08.19.2015
By Shanny Basar

LSE grows green bond segment 

The first offshore Indian rupee green bond has listed on the London Stock Exchange a month after the bourse launched a dedicated green bond segment.

Gillian Walmsley, head of fixed income at London Stock Exchange told Markets Media: “We have seen very strong interest in green bonds and wanted to launch a dedicated segment as part of the wider green financing offering at the exchange.”

London is a partner exchange of the United Nations Sustainable Stock Exchanges and wants to become the preferred listing venue for debt and equity low carbon economy financial instruments. The exchange also wants to increase transparency in the green bond market through its FTSE Russell index arm.

Walmsley said: “Green bond issuance has tripled year-on-year and might double or triple again this year so there is huge investor interest.”

Usman Hayat, director of Islamic Finance and ESG at CFA Institute, said in a blog on the CFA website that the green bond market has grown quickly since its inception in 2007. Last year green bond issuance was $36.6bn, triple that of 2013.

Hayat said: “As more corporate issuers entered the market, a bold prediction was made that there will be $100bn worth of issues in 2015.”

Green bond proceeds must be exclusively applied to finance existing eligible green projects which can include renewable energy, sustainable waste management, biodiversity conservation, clean transportation. In January last year a group of banks, in consultation with investors and issuers such as the World Bank and IFC, launched the Green Bond Principles to standardise practices for issuers and investors and improve transparency.

Today the IFC, part of the World Bank Group, listed a 3.15bn Indian rupee ($49m) green bond in London – the first in the offshore rupee market. The proceeds will be invested in a green bond issued by Yes, the Indian commercial bank, which will be used to fund renewable energy and energy efficiency projects.

Jingdong Hua, vice president and treasurer at the IFC, said in a statement: “IFC’s green Masala bond demonstrates the powerful role of capital markets in mobilizing savings for climate finance—and a listing in London allows us to attract the widest possible range of international investors.”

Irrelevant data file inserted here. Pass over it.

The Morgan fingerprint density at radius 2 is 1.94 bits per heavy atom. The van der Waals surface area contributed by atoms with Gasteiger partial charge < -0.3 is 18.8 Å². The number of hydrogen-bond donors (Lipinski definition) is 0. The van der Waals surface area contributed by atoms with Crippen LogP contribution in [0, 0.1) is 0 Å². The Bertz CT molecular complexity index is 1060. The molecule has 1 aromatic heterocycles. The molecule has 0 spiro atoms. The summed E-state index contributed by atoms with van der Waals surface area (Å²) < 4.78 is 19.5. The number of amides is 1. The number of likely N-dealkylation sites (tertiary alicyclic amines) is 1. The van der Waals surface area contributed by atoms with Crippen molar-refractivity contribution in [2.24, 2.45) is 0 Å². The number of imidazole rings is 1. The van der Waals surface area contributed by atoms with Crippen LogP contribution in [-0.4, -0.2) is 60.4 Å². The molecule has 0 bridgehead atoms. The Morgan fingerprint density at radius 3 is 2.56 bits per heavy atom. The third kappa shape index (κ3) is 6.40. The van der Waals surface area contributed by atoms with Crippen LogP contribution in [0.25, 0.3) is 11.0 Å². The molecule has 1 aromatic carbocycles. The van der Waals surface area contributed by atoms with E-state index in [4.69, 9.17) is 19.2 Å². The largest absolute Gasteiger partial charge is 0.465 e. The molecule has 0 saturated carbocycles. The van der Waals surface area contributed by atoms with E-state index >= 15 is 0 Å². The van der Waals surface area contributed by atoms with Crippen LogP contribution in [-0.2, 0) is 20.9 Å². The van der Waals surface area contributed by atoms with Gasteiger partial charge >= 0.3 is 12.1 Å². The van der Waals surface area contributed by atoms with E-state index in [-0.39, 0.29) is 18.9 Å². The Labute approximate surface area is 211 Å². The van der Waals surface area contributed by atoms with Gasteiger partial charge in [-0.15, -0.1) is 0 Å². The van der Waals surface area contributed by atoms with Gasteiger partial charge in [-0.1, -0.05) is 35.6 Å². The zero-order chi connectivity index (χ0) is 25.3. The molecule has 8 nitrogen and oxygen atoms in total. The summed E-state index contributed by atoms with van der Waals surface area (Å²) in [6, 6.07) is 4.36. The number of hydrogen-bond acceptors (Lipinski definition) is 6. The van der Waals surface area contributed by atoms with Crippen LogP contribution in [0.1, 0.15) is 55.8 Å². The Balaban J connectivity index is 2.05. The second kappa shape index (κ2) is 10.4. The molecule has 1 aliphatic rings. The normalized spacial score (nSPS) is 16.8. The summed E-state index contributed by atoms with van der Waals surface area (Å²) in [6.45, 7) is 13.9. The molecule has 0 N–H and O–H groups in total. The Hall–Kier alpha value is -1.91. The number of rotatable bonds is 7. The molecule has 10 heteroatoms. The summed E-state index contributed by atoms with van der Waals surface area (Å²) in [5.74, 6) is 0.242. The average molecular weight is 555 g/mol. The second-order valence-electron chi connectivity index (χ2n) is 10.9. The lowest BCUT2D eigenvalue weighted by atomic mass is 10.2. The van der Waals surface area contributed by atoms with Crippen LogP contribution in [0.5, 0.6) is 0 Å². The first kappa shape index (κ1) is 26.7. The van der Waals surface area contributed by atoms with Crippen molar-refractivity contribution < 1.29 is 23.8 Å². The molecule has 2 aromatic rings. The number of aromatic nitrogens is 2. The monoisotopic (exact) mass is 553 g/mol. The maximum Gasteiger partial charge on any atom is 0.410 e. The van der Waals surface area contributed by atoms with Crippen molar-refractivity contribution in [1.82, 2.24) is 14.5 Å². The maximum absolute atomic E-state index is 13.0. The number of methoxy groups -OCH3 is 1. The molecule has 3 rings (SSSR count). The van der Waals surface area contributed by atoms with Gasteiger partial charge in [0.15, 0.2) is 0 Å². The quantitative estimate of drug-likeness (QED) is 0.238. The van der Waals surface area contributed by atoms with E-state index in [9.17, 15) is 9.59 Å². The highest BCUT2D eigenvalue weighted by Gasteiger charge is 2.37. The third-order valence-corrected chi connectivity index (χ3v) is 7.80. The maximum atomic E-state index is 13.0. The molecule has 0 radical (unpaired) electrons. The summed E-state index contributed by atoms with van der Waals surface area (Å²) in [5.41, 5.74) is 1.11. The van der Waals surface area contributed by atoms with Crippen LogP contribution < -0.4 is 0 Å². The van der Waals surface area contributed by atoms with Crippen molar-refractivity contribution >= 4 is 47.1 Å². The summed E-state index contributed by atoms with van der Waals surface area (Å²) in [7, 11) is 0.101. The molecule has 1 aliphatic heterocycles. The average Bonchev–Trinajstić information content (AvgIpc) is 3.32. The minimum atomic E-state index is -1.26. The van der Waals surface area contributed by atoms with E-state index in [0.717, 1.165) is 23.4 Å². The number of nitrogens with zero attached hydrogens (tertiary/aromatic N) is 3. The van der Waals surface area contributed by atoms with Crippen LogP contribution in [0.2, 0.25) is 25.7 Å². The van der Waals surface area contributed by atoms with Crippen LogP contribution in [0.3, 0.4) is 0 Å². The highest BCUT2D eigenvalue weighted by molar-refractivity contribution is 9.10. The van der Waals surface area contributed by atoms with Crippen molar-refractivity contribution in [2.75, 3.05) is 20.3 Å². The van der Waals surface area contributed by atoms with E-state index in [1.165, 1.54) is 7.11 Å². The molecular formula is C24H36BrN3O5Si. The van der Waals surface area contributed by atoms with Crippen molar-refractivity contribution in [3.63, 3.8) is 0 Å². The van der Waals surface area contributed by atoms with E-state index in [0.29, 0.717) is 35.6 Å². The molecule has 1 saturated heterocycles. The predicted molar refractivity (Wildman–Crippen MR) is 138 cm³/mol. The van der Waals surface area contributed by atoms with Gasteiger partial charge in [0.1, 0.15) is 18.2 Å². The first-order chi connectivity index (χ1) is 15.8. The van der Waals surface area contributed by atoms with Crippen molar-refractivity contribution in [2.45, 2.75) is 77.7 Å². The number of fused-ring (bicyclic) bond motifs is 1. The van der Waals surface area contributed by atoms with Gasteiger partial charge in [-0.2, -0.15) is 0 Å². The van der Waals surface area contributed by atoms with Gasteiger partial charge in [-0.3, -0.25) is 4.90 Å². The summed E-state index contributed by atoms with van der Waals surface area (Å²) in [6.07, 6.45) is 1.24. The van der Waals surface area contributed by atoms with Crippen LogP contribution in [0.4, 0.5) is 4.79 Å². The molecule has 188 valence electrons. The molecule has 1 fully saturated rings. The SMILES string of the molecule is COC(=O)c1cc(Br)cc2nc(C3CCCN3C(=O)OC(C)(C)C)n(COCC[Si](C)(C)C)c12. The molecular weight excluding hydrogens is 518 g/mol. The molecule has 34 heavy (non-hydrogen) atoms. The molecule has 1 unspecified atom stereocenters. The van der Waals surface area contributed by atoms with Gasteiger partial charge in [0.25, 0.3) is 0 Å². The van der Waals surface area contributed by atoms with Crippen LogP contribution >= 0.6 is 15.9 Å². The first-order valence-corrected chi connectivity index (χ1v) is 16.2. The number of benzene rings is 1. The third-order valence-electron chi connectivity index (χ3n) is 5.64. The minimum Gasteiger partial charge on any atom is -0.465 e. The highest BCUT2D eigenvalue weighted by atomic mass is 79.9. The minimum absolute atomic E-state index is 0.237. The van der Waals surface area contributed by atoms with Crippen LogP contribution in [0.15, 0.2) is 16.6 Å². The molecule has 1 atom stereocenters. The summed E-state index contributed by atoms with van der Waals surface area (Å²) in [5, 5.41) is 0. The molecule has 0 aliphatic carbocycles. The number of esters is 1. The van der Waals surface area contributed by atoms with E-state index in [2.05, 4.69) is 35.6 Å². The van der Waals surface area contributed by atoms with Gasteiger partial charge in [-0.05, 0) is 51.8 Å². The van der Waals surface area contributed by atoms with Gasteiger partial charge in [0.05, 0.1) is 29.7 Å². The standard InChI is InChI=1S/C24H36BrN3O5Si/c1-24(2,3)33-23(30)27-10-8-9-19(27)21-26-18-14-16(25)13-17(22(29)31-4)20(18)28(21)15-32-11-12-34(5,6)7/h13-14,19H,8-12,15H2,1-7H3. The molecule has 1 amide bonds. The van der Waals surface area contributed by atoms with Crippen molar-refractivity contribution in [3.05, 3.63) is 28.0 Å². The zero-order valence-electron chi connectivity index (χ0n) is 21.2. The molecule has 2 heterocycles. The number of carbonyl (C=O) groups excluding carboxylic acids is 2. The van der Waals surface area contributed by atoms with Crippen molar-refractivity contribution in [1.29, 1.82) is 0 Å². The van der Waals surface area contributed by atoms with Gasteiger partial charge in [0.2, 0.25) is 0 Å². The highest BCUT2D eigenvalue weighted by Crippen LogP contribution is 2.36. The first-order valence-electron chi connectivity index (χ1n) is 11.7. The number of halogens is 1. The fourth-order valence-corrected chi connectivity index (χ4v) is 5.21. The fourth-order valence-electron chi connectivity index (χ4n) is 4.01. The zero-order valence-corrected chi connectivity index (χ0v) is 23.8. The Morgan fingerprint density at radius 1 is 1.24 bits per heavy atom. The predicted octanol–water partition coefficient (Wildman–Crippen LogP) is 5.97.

The use of proceeds are described in the bond’s legal documentation, are separately managed within the company, and have to be monitored and reported throughout the life of the instrument.

Walmsley said issuers  on the dedicated green bond segment have to provide the exchange with an independent second opinion that certifies the green nature of the bonds. London’s green bond segment was launched last month when the city of Gothenburg listed a SEK 1.05bn ($123m) issue.

Gothenburg also moved their four existing green bonds into the dedicated segment for trading. There are currently six issues in the green bond segment and a potential 12 historical bonds which could be transferred.

The dedicated segment provides issuers with a choice of models for secondary trading including both Regulated Market and MTF for retail and wholesale investors, and the choice of trade reporting, end-of-day and continuous quoting.

Walmsley said: “Green bonds trade with the same market model as traditional bonds with limited secondary trading, which is predominantly over-the-counter.”

Last month a survey of CFA Institute Financial NewsBrief readers found that 60% of the 465 respondents were unaware of green bonds.

“We will be growing awareness of the segment through dedicated events and publications,” added Walmsley. “We will also be looking at the impact reporting framework.”

Impact reporting was highlighted last month when the World Bank issued its first Green Bond Impact Report detailing the environment and social results expected from projects supported by its green bonds until the end of June this year. The World Bank said the report was part of a broader effort to coordinate harmonization of impact measurement and reporting in cooperation with other multilaterals, a request from green bond investors.

The World Bank has issued 100 green bonds in 18 currencies raising the equivalent of $8.4bn. As at June 30 this year proceeds had been allocated to 77 green bond eligible projects with commitments totaling $13.7bn. For example, an Indian project that builds over 1,100 km of dedicated freight railway lines is expected to reduce 430,000 tons of carbon dioxide emissions annually, the equivalent of taking 90,000 passenger vehicles off the road each year.

Manuel Lewin, head of responsible investment at Zurich Insurance Group, said in the report: “With green bonds in particular, it’s the impact that makes all the difference. The impact reporting pioneered by World Bank and others is setting a standard, and may just give ‘value creation’ a whole new meaning.”

Ashley Schulten, portfolio manager at BlackRock, said in the report: “As more investors seek to achieve environmental outcomes, we need to be able to answer the question posed: how do these investments benefit the environment? This first-of-its-kind reporting template and guide that IBRD has put forth helps create market standards for disclosure of quantifiable impact measures. ”

In November 2013 BlackRock was selected by Zurich Insurance to manage a $1bn green bond portfolio.

Featured image via Stephen VanHorn/Dollar Photo Club

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